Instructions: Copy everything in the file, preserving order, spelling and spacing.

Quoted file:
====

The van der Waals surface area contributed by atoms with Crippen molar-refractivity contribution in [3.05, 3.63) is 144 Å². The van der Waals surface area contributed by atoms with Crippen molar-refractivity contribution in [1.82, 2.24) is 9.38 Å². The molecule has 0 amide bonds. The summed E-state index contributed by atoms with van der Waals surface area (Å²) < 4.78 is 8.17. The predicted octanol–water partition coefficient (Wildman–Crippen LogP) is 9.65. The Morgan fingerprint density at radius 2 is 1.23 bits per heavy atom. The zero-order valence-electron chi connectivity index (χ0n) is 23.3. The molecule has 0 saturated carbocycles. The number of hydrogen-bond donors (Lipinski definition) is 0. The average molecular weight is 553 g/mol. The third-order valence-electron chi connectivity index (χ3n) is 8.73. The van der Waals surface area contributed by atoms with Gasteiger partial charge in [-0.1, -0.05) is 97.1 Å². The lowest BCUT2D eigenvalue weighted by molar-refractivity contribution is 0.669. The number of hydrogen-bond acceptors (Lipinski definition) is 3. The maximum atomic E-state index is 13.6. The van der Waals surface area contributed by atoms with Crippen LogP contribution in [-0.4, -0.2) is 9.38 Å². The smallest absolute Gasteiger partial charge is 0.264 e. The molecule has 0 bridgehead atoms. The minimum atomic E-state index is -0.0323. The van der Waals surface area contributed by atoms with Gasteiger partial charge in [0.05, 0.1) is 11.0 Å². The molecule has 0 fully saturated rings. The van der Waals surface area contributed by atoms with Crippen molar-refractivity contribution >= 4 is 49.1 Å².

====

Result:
The van der Waals surface area contributed by atoms with Crippen molar-refractivity contribution in [3.05, 3.63) is 144 Å². The van der Waals surface area contributed by atoms with Crippen molar-refractivity contribution in [1.82, 2.24) is 9.38 Å². The molecule has 0 amide bonds. The summed E-state index contributed by atoms with van der Waals surface area (Å²) < 4.78 is 8.17. The predicted octanol–water partition coefficient (Wildman–Crippen LogP) is 9.65. The Morgan fingerprint density at radius 2 is 1.23 bits per heavy atom. The zero-order valence-electron chi connectivity index (χ0n) is 23.3. The molecule has 0 saturated carbocycles. The number of hydrogen-bond donors (Lipinski definition) is 0. The average molecular weight is 553 g/mol. The third-order valence-electron chi connectivity index (χ3n) is 8.73. The van der Waals surface area contributed by atoms with Gasteiger partial charge in [-0.1, -0.05) is 97.1 Å². The lowest BCUT2D eigenvalue weighted by molar-refractivity contribution is 0.669. The number of hydrogen-bond acceptors (Lipinski definition) is 3. The maximum atomic E-state index is 13.6. The van der Waals surface area contributed by atoms with Crippen LogP contribution in [-0.4, -0.2) is 9.38 Å². The smallest absolute Gasteiger partial charge is 0.264 e. The molecule has 0 bridgehead atoms. The minimum atomic E-state index is -0.0323. The van der Waals surface area contributed by atoms with Gasteiger partial charge in [0.05, 0.1) is 11.0 Å². The molecule has 0 fully saturated rings. The van der Waals surface area contributed by atoms with Crippen molar-refractivity contribution >= 4 is 49.1 Å².